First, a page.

The press for Body Kouros confuses me. I get it: Annick Menardo was doing Annick Menardo à la Bulgari Black, which hit shelves two years prior in 1998. It has been called an "oriental spicy fragrance," an incense fragrance, a eucalyptus bomb, etc. My problem stems not from these descriptions, but from what I actually smell. Granted, I'm talking about the version of BK pictured here, which is the "lame reformulation," all chrome shoulderless and neutered. But given my distaste for eucalyptus in perfumery, my general apathy towards orientals, and the need to smell something without a candied chemical apple note, BK came as a surprise.

This stuff smells pretty good, and surprisingly mature for what I always considered a club scent (from reading the "panty dropper" comments on basenotes years ago). It starts off with a burst of eucalyptus and anise, followed by a warmer benzoin and incense accord that manages to smell comfortable without losing its gentle sense of humor. Yet nowhere do I smell a masterpiece of the late twentieth century. The "fresh" component on top is attenuated, definitely from reformulation, and now is little more than a thin hiss. If BK was once a blushing spicy oriental, those days are gone; the composition relies heavily on two scant notes of ambery benzoin and silvery incense, neither of which lend the scent significant body or complexity. And I don't even get much of a youthful feel. If anything, BK is staid and gentlemanly, the mark of a mature scent.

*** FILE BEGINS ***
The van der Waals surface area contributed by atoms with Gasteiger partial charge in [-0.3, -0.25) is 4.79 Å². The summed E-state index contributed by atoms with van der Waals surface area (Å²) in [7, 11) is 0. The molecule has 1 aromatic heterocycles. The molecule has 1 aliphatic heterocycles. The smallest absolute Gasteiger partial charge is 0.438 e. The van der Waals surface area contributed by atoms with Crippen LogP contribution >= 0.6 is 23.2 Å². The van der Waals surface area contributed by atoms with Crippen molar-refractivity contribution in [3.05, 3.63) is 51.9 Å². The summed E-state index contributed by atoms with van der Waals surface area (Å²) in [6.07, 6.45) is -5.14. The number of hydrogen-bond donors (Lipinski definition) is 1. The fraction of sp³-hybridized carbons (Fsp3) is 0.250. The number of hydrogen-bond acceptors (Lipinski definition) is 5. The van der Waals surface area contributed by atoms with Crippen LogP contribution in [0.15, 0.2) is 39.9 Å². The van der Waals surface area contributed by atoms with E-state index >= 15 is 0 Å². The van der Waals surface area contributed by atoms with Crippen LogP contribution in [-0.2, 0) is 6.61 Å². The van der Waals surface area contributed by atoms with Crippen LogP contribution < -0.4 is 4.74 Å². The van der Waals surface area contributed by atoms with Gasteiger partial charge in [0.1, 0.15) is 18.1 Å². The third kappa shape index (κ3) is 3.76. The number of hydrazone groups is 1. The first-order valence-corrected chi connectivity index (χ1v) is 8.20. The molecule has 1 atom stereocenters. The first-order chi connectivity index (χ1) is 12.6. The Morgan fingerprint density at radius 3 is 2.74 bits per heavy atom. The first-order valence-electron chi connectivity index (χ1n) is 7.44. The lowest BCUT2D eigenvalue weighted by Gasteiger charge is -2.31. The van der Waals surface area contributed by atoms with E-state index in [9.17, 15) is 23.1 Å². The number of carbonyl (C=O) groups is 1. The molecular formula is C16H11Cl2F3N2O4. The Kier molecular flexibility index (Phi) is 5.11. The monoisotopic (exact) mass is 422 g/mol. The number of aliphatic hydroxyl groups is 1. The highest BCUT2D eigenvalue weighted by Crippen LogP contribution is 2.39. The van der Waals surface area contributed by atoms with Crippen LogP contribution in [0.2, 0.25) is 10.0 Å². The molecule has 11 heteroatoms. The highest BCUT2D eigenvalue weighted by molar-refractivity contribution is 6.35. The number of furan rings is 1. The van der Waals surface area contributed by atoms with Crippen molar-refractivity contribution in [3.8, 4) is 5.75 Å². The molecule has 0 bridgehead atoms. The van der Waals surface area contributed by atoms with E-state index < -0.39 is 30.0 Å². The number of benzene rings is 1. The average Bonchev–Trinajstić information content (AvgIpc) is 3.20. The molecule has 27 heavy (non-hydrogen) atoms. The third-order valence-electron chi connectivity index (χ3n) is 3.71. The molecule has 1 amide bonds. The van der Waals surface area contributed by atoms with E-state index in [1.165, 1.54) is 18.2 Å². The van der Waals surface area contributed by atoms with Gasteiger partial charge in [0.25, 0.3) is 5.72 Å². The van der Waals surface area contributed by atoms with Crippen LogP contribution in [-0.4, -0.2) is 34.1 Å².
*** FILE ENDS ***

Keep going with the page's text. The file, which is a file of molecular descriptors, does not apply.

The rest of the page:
Perhaps the only way to understand this version of BK is to compare it to the original Kouros. That scent used to be a carnival of testosterone, brimming with all the charisma and romance of an eighties powerhouse fougeriental. Today it still paws the dirt and lowers its horns, but the rush is diminished, and we're forced to make do with an overdose of eugenol where once we enjoyed civet and raw honey. I guess a similar fate met Body Kouros, which I imagine delivered considerable swagger in the semisweet powder puff style of its era. It's still a very good scent, and still worth checking out if you're into modern orientals, but if I want something with powerful aromatics and strong incense, I'll stick with Jacques Bogart's Furyo or Roccobarocco's Joint Pour Homme.